Rutten's involvement with GTA IV didn't end with a few nifty moves, either. He also played himself in The Men's Room, a toilet-themed in-game talk show where a psychopathic parody version of Rutten and a more traditional TV personality called Jeremy St. Ives try to keep the show going before the episodes inevitably turn into wild rants about Rutten's violent escapades.

How Bas Rutten decided to move to the U.S.

It's entirely possible that Bas Rutten wouldn't be Bas Rutten — at least the multi-talented version we know today — if he hadn't decided to make an even bigger name for himself by moving to the U.S. of A. in order to bring his face to a wider audience. According to Sports Illustrated, America was something he had been considering ever since he was young, but he remembers full well when the distant dream turned into a full-on, rock solid decision. The pivotal moment that prompted Rutten's relocation to the U.S. came on a particular October afternoon in 1995, when he was nursing a beer and a tequila on a warm Santa Monica beach. Suddenly, he realized that right at that very moment, people back in his native Netherlands "could skate on lakes."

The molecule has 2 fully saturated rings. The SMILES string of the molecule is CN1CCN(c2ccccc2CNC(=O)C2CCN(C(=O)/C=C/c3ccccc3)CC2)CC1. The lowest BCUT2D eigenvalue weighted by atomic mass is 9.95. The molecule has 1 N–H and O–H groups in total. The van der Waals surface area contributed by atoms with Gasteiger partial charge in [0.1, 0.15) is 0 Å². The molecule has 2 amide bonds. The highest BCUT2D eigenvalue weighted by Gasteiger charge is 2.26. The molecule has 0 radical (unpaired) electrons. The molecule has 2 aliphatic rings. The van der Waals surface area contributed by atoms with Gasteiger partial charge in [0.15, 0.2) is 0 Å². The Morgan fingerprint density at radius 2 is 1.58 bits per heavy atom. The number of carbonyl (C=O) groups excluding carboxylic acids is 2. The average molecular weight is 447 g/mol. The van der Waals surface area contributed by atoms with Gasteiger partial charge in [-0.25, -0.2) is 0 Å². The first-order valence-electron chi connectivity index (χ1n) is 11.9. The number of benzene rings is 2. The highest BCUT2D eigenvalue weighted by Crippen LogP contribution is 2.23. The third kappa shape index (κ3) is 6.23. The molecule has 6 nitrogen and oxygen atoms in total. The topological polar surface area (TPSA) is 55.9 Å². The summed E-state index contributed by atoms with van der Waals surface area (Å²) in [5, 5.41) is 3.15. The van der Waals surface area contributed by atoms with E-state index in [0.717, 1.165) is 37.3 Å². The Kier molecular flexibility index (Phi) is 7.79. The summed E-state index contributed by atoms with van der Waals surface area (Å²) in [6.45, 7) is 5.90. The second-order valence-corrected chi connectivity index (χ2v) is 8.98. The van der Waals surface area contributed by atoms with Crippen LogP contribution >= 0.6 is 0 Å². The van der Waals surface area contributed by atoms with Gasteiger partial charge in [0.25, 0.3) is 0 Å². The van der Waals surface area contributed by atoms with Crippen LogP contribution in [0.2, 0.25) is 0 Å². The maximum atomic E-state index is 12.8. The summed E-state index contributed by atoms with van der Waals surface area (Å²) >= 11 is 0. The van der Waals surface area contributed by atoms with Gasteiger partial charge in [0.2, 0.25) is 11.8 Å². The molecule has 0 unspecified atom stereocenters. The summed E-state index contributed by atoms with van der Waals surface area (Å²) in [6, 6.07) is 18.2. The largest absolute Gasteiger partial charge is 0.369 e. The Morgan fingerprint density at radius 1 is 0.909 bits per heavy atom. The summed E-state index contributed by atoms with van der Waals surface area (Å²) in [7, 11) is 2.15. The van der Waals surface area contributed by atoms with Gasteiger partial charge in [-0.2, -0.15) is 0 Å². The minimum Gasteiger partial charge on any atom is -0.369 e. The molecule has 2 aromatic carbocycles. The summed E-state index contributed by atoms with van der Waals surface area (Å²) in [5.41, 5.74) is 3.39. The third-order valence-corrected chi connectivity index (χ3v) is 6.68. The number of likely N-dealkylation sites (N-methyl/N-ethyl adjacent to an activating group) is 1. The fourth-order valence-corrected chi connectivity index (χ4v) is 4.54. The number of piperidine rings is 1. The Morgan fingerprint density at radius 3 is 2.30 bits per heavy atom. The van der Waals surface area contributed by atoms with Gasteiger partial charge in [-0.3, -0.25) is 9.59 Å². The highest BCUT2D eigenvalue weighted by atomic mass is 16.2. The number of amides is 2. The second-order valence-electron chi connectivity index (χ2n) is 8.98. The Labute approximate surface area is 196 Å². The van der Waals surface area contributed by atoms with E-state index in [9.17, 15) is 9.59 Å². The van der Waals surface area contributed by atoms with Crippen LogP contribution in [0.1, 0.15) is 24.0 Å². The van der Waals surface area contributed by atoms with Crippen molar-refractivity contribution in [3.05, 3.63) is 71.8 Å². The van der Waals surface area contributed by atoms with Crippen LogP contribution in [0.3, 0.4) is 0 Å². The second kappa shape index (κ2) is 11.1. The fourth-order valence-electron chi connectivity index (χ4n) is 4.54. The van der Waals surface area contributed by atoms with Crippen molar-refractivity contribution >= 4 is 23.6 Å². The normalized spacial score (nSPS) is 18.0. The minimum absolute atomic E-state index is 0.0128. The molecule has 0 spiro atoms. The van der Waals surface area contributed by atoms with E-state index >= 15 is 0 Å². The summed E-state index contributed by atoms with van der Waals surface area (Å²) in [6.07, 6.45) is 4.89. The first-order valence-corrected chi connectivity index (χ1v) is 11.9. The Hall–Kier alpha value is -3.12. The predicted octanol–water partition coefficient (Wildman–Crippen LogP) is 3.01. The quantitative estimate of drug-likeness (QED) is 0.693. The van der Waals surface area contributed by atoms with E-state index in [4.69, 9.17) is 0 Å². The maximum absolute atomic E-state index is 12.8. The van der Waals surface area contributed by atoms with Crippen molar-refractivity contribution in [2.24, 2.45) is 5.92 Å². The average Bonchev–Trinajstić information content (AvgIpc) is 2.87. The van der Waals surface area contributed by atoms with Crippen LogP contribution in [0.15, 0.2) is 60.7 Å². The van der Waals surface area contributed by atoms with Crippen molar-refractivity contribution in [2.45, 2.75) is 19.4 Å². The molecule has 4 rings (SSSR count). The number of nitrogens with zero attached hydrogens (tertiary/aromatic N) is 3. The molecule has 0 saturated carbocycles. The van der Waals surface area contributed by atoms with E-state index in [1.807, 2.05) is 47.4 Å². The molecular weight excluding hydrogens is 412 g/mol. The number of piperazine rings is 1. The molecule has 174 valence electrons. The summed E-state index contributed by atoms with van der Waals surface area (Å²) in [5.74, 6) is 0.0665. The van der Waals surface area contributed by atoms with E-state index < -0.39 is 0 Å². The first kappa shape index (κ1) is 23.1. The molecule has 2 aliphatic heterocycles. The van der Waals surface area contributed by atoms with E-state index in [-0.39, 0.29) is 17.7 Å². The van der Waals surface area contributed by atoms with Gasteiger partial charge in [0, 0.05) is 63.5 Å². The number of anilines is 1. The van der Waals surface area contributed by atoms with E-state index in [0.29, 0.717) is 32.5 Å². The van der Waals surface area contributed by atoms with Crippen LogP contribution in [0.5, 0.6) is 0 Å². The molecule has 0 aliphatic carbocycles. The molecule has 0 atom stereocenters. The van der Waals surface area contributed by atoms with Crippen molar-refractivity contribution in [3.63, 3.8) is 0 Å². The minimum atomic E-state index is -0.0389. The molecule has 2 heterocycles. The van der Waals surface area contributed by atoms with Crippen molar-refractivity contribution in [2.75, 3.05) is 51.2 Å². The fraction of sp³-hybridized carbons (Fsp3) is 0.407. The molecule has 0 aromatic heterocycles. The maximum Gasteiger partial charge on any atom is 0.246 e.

So Bas Rutten called his wife and told her to start packing. The move later acted as a catalyst that propelled Rutten to assorted upwardly mobile career moves and opportunities he might have never received otherwise, especially within the entertainment industry.

​Bas Rutten's Swedish bar fight